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Templeton v. Colvin

United States District Court, W.D. Arkansas, Texarkana Division

February 2, 2017

SANDRA TEMPLETON PLAINTIFF
v.
CAROLYN W. COLVIN Commissioner, Social Security Administration DEFENDANT

          MEMORANDUM OPINION

          HON. BARRY A. BRYANT, U.S. MAGISTRATE JUDGE

         Sandra Templeton (“Plaintiff”) brings this action pursuant to § 205(g) of Title II of the Social Security Act (“The Act”), 42 U.S.C. § 405(g) (2010), seeking judicial review of a final decision of the Commissioner of the Social Security Administration (“SSA”) denying her application for a period of disability and Disability Insurance Benefits (“DIB”) under Title II of the Act.

         The Parties have consented to the jurisdiction of a magistrate judge to conduct any and all proceedings in this case, including conducting the trial, ordering the entry of a final judgment, and conducting all post-judgment proceedings. ECF No. 5.[1] Pursuant to this authority, the Court issues this memorandum opinion and orders the entry of a final judgment in this matter.

         1. Background:

         Plaintiff protectively filed her DIB application on August 13, 2012. (Tr. 14). In her application, Plaintiff alleges being disabled due to being legally blind in her right eye, vision loss and double vision in both eyes, post traumatic stress syndrome, depression and anxiety, severe depth perception loss, peripheral vision loss in both eyes, stroke in right eye, daily headaches and pain, short term memory loss, and trouble walking “in unfamiliar places without assistance.” (Tr. 210). Plaintiff alleges an onset date of October 5, 2011. (Tr. 14). This application was denied initially and again upon reconsideration. (Tr. 82-100).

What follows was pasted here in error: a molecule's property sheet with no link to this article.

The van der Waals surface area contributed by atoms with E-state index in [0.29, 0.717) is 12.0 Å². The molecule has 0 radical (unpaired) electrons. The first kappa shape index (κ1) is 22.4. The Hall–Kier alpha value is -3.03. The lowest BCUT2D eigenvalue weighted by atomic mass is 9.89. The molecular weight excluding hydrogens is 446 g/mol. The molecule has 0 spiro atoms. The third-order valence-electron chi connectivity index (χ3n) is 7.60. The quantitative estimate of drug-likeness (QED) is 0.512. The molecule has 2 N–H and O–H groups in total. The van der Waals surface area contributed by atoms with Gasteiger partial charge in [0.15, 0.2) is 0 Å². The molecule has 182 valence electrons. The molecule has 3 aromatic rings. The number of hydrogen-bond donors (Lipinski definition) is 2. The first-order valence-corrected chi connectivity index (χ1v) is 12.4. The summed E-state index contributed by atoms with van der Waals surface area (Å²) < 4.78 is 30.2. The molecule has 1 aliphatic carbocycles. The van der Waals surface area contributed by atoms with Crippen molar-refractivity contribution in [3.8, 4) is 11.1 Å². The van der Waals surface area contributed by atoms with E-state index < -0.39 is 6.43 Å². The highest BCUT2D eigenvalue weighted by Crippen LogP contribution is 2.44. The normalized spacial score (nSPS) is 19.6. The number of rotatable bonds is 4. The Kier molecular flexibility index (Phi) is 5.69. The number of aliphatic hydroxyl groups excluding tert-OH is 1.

Thereafter, Plaintiff requested an administrative hearing on her denied application. (Tr. 128). The ALJ granted that request and held an administrative hearing on June 25, 2014 in Texarkana, Arkansas. (Tr. 35-69). At this hearing, Plaintiff was present and was represented by counsel. Id. Plaintiff, Vocational Expert (“VE”) Ms. Parker, and Medical Expert (“ME”) Dr. Cole[2] testified at this hearing. Id. At this hearing, Plaintiff testified she was fifty-two (52) years old, which is defined as a “person closely approaching advanced age” under 20 C.F.R. § 404.1563(d) (DIB). (Tr. 38). As for her level of education, Plaintiff testified he had graduated from high school. Id.

         After this hearing, on August 29, 2014, the ALJ entered an unfavorable decision denying Plaintiff's application for DIB. (Tr. 11-29). In this decision, the ALJ found Plaintiff met the insured status requirements of the Act through December 31, 2015. (Tr. 16, Finding 1). The ALJ found Plaintiff had not engaged in Substantial Gainful Activity (“SGA”) since October 5, 2011, her alleged onset date. (Tr. 16, Finding 2). The ALJ determined Plaintiff had the following “severe” impairments: history of aneurysm; affective disorder; depressive disorder NOS; anxiety; and posttraumatic stress disorder. (Tr. 16-20, Finding 3). Despite being severe, the ALJ determined these impairments did not meet or medically equal the requirements of any of the Listings of Impairments in Appendix 1 to Subpart P of Regulations No. 4 (“Listings”). (Tr. 20-21, Finding 4).